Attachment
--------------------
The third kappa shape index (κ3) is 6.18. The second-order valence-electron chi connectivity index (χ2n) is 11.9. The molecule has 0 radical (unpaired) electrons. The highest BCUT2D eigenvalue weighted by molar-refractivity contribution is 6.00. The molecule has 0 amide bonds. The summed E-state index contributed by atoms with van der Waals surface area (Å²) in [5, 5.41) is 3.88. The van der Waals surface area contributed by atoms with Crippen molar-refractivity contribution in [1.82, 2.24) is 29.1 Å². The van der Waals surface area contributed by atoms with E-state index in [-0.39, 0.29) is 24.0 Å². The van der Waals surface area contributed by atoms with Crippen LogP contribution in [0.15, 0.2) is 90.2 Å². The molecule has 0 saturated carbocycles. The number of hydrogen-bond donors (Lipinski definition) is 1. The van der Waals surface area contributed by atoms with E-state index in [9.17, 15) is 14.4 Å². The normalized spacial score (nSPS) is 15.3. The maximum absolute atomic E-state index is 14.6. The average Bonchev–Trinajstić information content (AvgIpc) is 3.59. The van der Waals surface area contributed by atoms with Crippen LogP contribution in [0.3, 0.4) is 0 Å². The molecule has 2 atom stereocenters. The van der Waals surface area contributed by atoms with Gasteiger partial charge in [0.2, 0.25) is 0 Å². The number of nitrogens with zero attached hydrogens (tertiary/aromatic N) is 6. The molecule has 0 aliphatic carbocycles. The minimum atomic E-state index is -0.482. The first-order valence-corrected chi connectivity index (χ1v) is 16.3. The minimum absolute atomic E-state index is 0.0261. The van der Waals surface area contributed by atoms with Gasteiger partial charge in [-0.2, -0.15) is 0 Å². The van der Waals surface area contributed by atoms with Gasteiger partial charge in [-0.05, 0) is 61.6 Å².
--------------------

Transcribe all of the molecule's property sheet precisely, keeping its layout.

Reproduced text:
The third kappa shape index (κ3) is 6.18. The second-order valence-electron chi connectivity index (χ2n) is 11.9. The molecule has 0 radical (unpaired) electrons. The highest BCUT2D eigenvalue weighted by molar-refractivity contribution is 6.00. The molecule has 0 amide bonds. The summed E-state index contributed by atoms with van der Waals surface area (Å²) in [5, 5.41) is 3.88. The van der Waals surface area contributed by atoms with Crippen molar-refractivity contribution in [1.82, 2.24) is 29.1 Å². The van der Waals surface area contributed by atoms with E-state index in [-0.39, 0.29) is 24.0 Å². The van der Waals surface area contributed by atoms with Crippen LogP contribution in [0.15, 0.2) is 90.2 Å². The molecule has 0 saturated carbocycles. The number of hydrogen-bond donors (Lipinski definition) is 1. The van der Waals surface area contributed by atoms with E-state index in [9.17, 15) is 14.4 Å². The normalized spacial score (nSPS) is 15.3. The maximum absolute atomic E-state index is 14.6. The average Bonchev–Trinajstić information content (AvgIpc) is 3.59. The van der Waals surface area contributed by atoms with Crippen LogP contribution in [0.3, 0.4) is 0 Å². The molecule has 2 atom stereocenters. The van der Waals surface area contributed by atoms with Gasteiger partial charge in [0.2, 0.25) is 0 Å². The number of nitrogens with zero attached hydrogens (tertiary/aromatic N) is 6. The molecule has 0 aliphatic carbocycles. The minimum atomic E-state index is -0.482. The first-order valence-corrected chi connectivity index (χ1v) is 16.3. The minimum absolute atomic E-state index is 0.0261. The van der Waals surface area contributed by atoms with Gasteiger partial charge in [-0.2, -0.15) is 0 Å². The van der Waals surface area contributed by atoms with Gasteiger partial charge in [-0.05, 0) is 61.6 Å².